Lily Brown, manager of the Briar Rose Bed & Breakfast in Boulder, said dozens of people canceled reservations on Thursday and Friday after they saw water from Boulder Creek running rampant through the center of town. She said her establishment only got a little water in the basement, and customers are only gradually coming back.
She hopes the lost business returns when the water recedes, but so far, there is no end in sight.
The good news is that skiing, the highest-profile part of Colorado's $16.7 billion tourism industry — the state's second biggest — hasn't been affected. Most of the resorts are farther to the west.
Colorado is about to launch a national media campaign promoting itself as a ski destination. It was planned before the flooding started. The state doesn't have the budget to do advertising to respond to emergencies, but it does plan to use social media to get the word out about places people can still visit, as it did after the wildfires, tourism director Al White said.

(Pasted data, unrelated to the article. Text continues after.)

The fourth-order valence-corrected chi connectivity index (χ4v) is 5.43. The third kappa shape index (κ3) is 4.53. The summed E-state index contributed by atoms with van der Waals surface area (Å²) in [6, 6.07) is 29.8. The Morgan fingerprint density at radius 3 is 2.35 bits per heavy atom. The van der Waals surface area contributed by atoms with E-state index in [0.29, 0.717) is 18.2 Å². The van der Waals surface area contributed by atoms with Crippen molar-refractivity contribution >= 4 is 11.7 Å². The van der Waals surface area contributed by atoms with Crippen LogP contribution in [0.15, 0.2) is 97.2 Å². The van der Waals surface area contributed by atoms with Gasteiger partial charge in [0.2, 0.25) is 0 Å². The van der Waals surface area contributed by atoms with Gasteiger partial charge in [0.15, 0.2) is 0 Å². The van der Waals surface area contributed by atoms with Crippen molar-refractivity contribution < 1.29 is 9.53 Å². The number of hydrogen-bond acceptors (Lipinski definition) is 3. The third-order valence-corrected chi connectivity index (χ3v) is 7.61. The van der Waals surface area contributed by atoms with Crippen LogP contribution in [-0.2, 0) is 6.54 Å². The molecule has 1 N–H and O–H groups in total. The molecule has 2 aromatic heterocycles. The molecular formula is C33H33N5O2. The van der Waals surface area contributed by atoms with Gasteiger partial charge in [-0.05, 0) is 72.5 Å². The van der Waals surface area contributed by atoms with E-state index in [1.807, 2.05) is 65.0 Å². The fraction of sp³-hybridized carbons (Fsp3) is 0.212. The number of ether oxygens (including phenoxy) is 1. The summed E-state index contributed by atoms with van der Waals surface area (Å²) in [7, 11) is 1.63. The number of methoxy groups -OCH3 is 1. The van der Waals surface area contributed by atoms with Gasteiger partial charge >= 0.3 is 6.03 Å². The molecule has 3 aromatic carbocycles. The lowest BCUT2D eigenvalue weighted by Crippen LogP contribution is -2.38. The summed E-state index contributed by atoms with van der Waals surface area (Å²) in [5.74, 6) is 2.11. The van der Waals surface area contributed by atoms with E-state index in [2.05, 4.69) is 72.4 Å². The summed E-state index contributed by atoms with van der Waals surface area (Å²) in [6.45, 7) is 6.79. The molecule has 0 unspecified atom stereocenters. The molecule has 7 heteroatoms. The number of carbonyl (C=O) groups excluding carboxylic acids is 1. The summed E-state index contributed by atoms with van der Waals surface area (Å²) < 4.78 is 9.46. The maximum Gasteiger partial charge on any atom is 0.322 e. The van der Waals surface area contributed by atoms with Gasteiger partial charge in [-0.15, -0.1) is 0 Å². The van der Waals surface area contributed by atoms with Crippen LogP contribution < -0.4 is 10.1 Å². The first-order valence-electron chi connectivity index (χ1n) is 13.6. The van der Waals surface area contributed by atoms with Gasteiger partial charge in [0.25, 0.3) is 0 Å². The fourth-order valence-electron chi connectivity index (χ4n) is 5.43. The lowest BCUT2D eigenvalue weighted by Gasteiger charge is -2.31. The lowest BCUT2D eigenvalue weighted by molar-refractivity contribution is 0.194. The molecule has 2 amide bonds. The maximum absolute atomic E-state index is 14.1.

That's an approach that helped Vermont tourism recover after Tropical Storm Irene two years ago. Residents and small business owners began promoting the slogan "I am Vermont Strong" on social media to show that the state was open for business, and state government officials joined in, too. Spending on dining and lodging increased in the month following the storm, a bounce credited to that campaign, said Jen Butson, a spokeswoman for the Vermont Department of Tourism and Marketing.
That doesn't tell the whole story, especially for business directly affected by the flooding. The diner that served as the social center of Wilmington, the village near the Killington ski resort, is being rebuilt but hasn't reopened yet, Butson said.
Leinweber said state officials learned valuable lessons from the wildfires about how to organize emergency response teams, quickly set up shelters and map out rescue plans. Tourism interests need their own emergency plan.
"If state officials can have a quick-response team, why can't tourism officials have something ready to go?" he asked. "It's not like this is the first time something like this has happened."
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